Tuesday, June 18, 2019
Sunday, June 16, 2019
Over on Happy Antipodean, Matthew da Silva reports in detail on his Middle Eastern trip, daily reports with photos. It's quite a long series. Perhaps the best way to navigate is to start at the first day, Abu Dhabi on the outward leg, and then follow through using the side bar. This is easy to do because the posts are all in order.
I have not visited any of the places Matthew mentioned. I found it an interesting series, well illustrated with his photographs, although I learned perhaps more on the vagaries of taxi drivers and street touts than I might have wished! And I got a little lost in the multiple pricing references.
Of the sections, I found Amman, Petra and Istanbul, most interesting, Jerusalem less so, although there were still incidental things of interest. I'm not quite sure why I had this reaction, but the picture I got was very blurred.
On 20 April 2019 in Problems of employment and free speech - Folau, Ridd and Anderson, I explored in a tentative way the issues raised by Israel Folau's sacking by Rugby Australia because of the way he expressed certain religious views. In a comment, marcellous pointed me to a strange case, Gaynor v Local Court of NSW & Ors  NSWSC 516. The summary reads:
CIVIL PROCEDURE – where plaintiff made application that judge should disqualify himself because of apprehended bias – where plaintiff argued that the judge’s apprehended bias is based on the alleged political views of the judge’s tipstaff – whether the alleged political views of the tipstaff would cause an independent observer to believe that the judge could not or might not bring an independent mind to the task of deciding the case – application dismissed.I read the case with a degree of bemusement trying to work out what it was all about. Fortunately, marcellous provided a later explanation in Twinks and Tipstaves. I leave it too you to read. It's worth it!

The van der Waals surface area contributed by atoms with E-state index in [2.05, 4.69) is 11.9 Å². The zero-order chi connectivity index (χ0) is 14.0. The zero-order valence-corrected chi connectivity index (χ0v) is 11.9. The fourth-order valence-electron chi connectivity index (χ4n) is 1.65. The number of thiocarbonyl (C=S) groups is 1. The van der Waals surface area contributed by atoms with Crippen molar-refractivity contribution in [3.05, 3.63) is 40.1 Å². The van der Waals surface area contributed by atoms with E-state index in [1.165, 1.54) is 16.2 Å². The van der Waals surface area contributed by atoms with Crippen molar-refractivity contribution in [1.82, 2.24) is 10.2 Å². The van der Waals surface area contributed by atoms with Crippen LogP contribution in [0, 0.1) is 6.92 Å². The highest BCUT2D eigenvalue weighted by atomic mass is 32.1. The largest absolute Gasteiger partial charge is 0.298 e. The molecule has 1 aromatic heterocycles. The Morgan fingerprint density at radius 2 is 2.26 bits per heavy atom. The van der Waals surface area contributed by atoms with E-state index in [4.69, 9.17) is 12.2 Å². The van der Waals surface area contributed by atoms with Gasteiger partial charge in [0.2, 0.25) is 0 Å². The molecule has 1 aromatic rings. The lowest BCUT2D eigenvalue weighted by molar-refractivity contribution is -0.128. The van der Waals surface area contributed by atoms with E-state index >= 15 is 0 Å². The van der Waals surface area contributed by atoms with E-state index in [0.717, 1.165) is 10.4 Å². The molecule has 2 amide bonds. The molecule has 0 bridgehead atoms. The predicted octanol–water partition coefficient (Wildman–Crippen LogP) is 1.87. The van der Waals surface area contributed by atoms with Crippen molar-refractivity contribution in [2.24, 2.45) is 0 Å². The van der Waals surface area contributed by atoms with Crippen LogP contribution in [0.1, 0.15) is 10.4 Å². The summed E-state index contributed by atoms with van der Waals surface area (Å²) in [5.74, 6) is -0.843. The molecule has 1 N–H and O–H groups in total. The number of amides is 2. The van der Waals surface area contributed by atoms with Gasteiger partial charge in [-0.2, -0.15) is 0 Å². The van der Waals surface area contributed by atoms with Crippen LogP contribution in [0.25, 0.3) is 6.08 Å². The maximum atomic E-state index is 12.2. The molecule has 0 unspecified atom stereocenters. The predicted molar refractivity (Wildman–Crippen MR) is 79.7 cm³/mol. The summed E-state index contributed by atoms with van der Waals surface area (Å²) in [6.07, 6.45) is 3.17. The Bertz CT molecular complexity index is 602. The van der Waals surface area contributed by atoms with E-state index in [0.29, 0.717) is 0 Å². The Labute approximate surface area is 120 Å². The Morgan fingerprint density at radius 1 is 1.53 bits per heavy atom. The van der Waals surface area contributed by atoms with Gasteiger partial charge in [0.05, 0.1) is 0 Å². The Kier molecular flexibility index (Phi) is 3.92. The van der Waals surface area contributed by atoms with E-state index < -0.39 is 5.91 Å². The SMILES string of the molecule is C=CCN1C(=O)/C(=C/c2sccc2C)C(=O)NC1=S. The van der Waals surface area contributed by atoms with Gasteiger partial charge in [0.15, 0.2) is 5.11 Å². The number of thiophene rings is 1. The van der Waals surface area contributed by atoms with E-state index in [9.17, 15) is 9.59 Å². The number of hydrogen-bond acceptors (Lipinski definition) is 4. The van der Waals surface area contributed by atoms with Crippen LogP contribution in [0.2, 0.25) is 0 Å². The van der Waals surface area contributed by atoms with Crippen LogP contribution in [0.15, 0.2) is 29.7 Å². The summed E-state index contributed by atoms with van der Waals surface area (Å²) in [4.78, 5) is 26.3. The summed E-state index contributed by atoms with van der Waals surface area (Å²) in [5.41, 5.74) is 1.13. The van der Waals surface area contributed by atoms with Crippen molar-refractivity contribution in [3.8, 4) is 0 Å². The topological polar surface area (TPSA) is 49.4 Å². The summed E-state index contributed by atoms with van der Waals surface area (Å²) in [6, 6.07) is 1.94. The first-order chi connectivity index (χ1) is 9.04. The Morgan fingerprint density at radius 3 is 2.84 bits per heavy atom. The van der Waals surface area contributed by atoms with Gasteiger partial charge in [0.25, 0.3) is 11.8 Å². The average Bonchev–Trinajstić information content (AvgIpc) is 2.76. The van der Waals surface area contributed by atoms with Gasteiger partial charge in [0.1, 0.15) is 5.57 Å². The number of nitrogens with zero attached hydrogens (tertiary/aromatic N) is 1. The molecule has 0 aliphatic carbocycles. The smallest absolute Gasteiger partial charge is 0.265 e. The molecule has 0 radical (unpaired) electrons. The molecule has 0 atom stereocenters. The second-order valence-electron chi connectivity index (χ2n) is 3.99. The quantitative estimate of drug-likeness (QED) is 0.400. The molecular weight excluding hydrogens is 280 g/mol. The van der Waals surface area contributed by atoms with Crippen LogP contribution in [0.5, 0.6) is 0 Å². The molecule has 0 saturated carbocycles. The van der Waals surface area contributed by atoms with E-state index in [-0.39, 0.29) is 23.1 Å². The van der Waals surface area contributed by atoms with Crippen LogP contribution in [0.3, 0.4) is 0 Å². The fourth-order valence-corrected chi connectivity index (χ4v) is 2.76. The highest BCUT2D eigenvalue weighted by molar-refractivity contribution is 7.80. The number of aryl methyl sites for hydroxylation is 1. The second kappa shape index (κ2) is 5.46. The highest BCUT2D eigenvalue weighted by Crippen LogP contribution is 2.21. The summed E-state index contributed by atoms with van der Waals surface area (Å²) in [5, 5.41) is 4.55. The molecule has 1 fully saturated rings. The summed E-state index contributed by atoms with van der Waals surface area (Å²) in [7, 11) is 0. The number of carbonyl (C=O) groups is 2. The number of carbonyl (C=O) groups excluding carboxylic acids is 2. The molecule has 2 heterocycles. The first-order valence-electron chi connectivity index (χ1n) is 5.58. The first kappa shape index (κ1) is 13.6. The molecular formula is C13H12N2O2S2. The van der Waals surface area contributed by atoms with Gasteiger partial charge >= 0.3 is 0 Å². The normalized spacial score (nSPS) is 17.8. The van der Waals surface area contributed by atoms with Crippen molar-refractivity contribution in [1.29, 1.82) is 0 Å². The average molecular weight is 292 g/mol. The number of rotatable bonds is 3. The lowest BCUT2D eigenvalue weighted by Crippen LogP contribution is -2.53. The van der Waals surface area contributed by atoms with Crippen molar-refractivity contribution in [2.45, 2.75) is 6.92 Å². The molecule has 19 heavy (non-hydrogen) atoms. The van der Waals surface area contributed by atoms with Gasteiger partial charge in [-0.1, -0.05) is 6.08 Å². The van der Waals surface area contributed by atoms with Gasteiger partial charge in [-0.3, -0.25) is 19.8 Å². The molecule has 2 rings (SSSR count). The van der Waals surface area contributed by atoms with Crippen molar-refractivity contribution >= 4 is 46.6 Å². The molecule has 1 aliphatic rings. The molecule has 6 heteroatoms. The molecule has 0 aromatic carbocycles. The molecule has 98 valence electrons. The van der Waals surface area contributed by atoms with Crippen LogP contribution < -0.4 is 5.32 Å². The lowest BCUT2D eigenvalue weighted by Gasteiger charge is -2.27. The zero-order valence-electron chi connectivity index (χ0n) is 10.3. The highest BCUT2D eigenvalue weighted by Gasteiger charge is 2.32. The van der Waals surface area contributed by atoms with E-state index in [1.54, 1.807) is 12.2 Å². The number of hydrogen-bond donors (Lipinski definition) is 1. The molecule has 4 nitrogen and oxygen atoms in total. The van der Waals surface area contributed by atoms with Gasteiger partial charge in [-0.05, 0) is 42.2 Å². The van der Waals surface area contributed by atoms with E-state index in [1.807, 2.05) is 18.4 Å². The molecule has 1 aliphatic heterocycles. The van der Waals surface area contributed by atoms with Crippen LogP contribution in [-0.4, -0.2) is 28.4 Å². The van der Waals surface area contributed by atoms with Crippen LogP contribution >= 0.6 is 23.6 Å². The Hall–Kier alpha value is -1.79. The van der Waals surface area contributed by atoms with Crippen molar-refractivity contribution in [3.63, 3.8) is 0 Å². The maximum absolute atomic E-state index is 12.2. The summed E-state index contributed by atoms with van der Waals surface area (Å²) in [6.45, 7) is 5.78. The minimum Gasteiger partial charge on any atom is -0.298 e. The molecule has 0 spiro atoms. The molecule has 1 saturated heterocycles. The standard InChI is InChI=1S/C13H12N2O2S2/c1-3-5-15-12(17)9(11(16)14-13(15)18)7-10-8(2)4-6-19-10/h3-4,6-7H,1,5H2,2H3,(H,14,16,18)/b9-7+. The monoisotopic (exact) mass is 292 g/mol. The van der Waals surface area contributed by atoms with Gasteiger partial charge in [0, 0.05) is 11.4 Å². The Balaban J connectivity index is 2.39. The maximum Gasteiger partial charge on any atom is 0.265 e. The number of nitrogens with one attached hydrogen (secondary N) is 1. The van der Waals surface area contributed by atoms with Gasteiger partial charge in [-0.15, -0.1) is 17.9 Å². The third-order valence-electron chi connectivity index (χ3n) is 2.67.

In early June, Winton Bates had a parallel column on the Folau case, Does Israel Folau deserve support from advocates of free speech? Winton's view was yes, although he was not absolutely convinced by John Stuart Mill’s arguments in On Liberty on the question. Interestingly, ethicist Professor Peter Singer (hardly an advocate for Folau's religious views) also quotes Mill from On Liberty in concluding that the Australian Rugby Union had acted unwisely. In Singer's word, the ARU had "scored an own goal".
I suspect that Rugby Australia Chief Executive Officer Raelene Castle would now share that view. The case has blurred together issues associated with freedom of speech and freedom of religion, including the question of the extent to which an organisation can impose conditions on free speech as part of an employment contract. From a purely practical perspective, it has cost the ARU a key player in the lead-up to the World Cup and has divided a code with so many Pacific Islander players who share Mr Folau's religious views. It has also cost the ARU a fair bit of cash with more expense to come to defend an unfair dismissal claim.
I do not know how all this will play out, but it has been an unfortunate experience.
Mr Folau is really making things difficult for those of us who are concerned with underlying principles with his latest public forays. This is but one example of the latest reports. If he wishes to be a preacher he is entitled to argue his views. One could say that now he has been sacked, the matter is under legal dispute, he can say what he likes. But I do think that he needs to recognise that there are other views. I think that there is a conflict between the preaching role and his role as an ARU employee.